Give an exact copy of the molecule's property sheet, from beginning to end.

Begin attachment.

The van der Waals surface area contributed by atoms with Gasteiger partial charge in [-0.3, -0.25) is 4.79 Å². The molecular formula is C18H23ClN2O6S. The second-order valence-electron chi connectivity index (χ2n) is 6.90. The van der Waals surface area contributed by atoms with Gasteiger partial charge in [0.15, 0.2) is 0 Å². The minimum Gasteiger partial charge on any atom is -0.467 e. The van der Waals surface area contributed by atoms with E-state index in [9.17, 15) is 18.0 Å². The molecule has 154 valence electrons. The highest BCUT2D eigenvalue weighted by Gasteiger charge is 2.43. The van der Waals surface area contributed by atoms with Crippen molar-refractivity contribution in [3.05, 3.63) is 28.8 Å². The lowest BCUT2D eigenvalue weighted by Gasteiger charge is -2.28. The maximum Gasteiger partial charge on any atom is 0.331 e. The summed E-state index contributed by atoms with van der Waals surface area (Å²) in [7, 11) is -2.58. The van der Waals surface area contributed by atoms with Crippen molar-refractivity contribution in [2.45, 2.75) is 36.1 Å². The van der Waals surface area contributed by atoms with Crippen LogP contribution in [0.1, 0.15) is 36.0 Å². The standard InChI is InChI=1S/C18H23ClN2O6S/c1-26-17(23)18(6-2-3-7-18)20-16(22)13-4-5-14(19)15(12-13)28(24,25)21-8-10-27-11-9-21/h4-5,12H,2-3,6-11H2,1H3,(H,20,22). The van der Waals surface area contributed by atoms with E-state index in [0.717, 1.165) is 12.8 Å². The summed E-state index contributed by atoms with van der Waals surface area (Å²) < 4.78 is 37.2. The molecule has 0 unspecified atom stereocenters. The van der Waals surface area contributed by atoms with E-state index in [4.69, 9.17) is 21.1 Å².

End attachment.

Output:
The van der Waals surface area contributed by atoms with Gasteiger partial charge in [-0.3, -0.25) is 4.79 Å². The molecular formula is C18H23ClN2O6S. The second-order valence-electron chi connectivity index (χ2n) is 6.90. The van der Waals surface area contributed by atoms with Gasteiger partial charge in [0.15, 0.2) is 0 Å². The minimum Gasteiger partial charge on any atom is -0.467 e. The van der Waals surface area contributed by atoms with E-state index in [9.17, 15) is 18.0 Å². The molecule has 154 valence electrons. The highest BCUT2D eigenvalue weighted by Gasteiger charge is 2.43. The van der Waals surface area contributed by atoms with Crippen molar-refractivity contribution in [3.05, 3.63) is 28.8 Å². The lowest BCUT2D eigenvalue weighted by Gasteiger charge is -2.28. The maximum Gasteiger partial charge on any atom is 0.331 e. The summed E-state index contributed by atoms with van der Waals surface area (Å²) in [7, 11) is -2.58. The van der Waals surface area contributed by atoms with Crippen molar-refractivity contribution in [2.45, 2.75) is 36.1 Å². The van der Waals surface area contributed by atoms with Crippen LogP contribution in [0.1, 0.15) is 36.0 Å². The standard InChI is InChI=1S/C18H23ClN2O6S/c1-26-17(23)18(6-2-3-7-18)20-16(22)13-4-5-14(19)15(12-13)28(24,25)21-8-10-27-11-9-21/h4-5,12H,2-3,6-11H2,1H3,(H,20,22). The van der Waals surface area contributed by atoms with E-state index in [0.717, 1.165) is 12.8 Å². The summed E-state index contributed by atoms with van der Waals surface area (Å²) < 4.78 is 37.2. The molecule has 0 unspecified atom stereocenters. The van der Waals surface area contributed by atoms with E-state index in [4.69, 9.17) is 21.1 Å².